Utilizing a design suitable for carrying the full current load dependent on the nature of the application for which such electrical circuit is to be used for current carrying purposes, an image is first produced in the porous aluminum oxide surface layer of an anodized aluminum plate or sheet member, by decomposition of a suitable compound of silver, gold, platinum, or palladium or mixtures of such compounds. These images are made by photographic or photoresist means or by any other known techniques.
After the image has been converted to the elemental metal the image is chemically treated to place it in the best condition to act as a catalyst for subsequent deposition of metals by electroless plating techniques. In the case of silver, better results are obtained with the silver image if it is first bleached to the oxide form by a brief treatment in a water solution of an alkali hypochlorite, after which the desired metal is plated on such a bleached image by electroless plating from a bath containing salts of nickel, chromium, cobalt, iron, copper, gold, silver, platinum or palladium and mixtures of such salts.
These metals are deposited from an electroless plating bath under specific conditions of time and temperature which are generally mild in nature. The image first produced by photographic techniques, particularly silver, may be sepia toned in color, and by carrying out the electroless plating operation in mild form, a deeply toned black image is invariably obtained which is still not a conductor of electricity, but which is very useful for decorative purposes in the practice of this invention, in view of the high degree of stability of the black image thus produced. If stronger conditions, operating for longer periods of time, of electroless plating are utilized, the image then exhibits a metallic sheen and is electrically conducting.
The invention will be better understood from the description which follows taken in conjunction with the drawings in which:
FIG. 1 is a bottom plan view of a warming device according to the invention;
FIG. 2A is a view, taken along plane 2A-2A of FIG.
FIG. 2B is a similar view of a modification of the device of FIGS. 1 and 2A;
FIG. 2C is a similar view of a further modification;
FIG. 3 is a view similar to FIGS. 2A, 2B and 2C of a modification;
FIGS. 4-6 are views showing a further modification;
FIGS. 7 and 8 are views similar to FIGS. 1 and 2 of a modification thereof;
FIG. 9 is a view in section showing a further free standing heating element; and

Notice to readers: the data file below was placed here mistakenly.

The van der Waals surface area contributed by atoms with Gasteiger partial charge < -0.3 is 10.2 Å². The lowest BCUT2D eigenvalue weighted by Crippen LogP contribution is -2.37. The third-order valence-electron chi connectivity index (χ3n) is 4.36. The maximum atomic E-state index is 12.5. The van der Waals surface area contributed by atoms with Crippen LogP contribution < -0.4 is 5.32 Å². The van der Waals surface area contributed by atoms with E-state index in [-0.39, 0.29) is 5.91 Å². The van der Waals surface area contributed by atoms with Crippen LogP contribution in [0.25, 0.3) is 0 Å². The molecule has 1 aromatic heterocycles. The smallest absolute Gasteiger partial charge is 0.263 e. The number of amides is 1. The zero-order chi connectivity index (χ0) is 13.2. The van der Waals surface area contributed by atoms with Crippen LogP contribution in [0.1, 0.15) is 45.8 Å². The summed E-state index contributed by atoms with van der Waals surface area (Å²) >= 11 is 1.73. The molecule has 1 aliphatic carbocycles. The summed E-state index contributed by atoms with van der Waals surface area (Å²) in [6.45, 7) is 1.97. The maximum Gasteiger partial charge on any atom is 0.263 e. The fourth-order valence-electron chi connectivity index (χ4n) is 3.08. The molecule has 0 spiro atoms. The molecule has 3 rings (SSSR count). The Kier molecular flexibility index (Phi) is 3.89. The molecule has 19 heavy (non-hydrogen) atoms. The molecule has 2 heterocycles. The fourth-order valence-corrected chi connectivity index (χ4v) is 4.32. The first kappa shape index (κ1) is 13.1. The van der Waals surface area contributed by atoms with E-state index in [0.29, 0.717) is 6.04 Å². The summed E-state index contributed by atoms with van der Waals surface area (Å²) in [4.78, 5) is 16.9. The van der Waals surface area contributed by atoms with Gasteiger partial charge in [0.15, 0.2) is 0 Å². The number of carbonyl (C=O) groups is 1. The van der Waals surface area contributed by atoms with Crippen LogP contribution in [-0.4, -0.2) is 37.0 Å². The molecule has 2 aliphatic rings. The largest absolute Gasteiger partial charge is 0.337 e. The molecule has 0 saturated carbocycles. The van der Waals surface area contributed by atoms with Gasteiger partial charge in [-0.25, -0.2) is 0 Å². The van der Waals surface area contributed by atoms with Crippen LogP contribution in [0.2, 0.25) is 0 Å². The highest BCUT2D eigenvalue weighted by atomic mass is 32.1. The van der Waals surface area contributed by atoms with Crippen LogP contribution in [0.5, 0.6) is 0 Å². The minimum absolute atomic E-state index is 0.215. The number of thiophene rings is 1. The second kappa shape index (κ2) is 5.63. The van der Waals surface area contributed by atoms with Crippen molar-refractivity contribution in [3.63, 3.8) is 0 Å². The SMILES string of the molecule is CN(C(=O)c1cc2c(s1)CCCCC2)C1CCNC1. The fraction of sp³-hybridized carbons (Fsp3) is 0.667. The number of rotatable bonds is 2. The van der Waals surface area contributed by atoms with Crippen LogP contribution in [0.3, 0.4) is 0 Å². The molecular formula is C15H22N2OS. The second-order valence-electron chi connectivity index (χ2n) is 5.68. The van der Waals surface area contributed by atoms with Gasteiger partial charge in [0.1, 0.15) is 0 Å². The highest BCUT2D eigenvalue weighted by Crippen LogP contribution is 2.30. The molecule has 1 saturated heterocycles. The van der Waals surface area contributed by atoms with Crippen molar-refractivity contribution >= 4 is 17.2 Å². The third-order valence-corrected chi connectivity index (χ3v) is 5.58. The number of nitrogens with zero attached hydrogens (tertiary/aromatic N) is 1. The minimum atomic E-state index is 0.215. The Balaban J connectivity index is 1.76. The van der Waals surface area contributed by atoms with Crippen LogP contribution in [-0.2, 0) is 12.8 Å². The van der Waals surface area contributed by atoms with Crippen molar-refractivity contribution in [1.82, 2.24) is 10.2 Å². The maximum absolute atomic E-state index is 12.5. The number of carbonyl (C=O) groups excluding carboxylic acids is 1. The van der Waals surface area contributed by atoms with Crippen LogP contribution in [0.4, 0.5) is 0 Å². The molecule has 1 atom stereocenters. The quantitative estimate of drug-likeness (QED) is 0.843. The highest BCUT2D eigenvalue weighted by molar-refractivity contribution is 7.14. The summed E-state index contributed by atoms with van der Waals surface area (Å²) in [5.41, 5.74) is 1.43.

FIG. 10 is a view of a connector used with the invention.
. ,IlXAMBLE .1
A first embodiment of this invention is shown schematically in FIGS. 1 and 2A. A sheet 10 of aluminum suitably between 0.030 and 0.25 inch thick, e.g., 0.060 inch thick is uniformly anodized on one side of the sheet by any of the anodizing baths well known in the art, and described, for example, in Surface Treatment and Finishing of Aluminum and Its Alloys by S. Wernick and R. Pinner, published in 1956 by Robert Draper, Ltd., Teddington, England, to produce a porous aluminum oxide surface layer 16 and a barrier layer 14 on aluminum base 12. The porous layer is impregnated with a photosensitive mixture, as described in US. Pat. No. 2,766,1 l9 or 3,615,553. Thereafter the photosensitive side is exposed to a pattern of radiation to yield a heating circuit of the intended resistivity. The resulting silver image 18 is exposed, developed and fixed as described in either of the two US. patents and then bleached by immersion in a bath of alkali metal hypochlorite after which it is electrolessly plated with nickel 20 the desired thickness according to the procedure and compositions described in US. Pat. No. 3,431,120. Then the anodized layer is sealed by immersion in a boiling solution containing 0.5 percent nickel acetate, 0.5 percent cobalt acetate, 2 percent boric acid, balance deionized water. Electrical contents 24 are made to the electrical circuit defined by metal 20 ,by means of wires 22. A thermostat 26 is placed in series with the connecting wires.
Referring now to FIG. 1, this depicts a plan view of the conductor side with the appropriate connections. In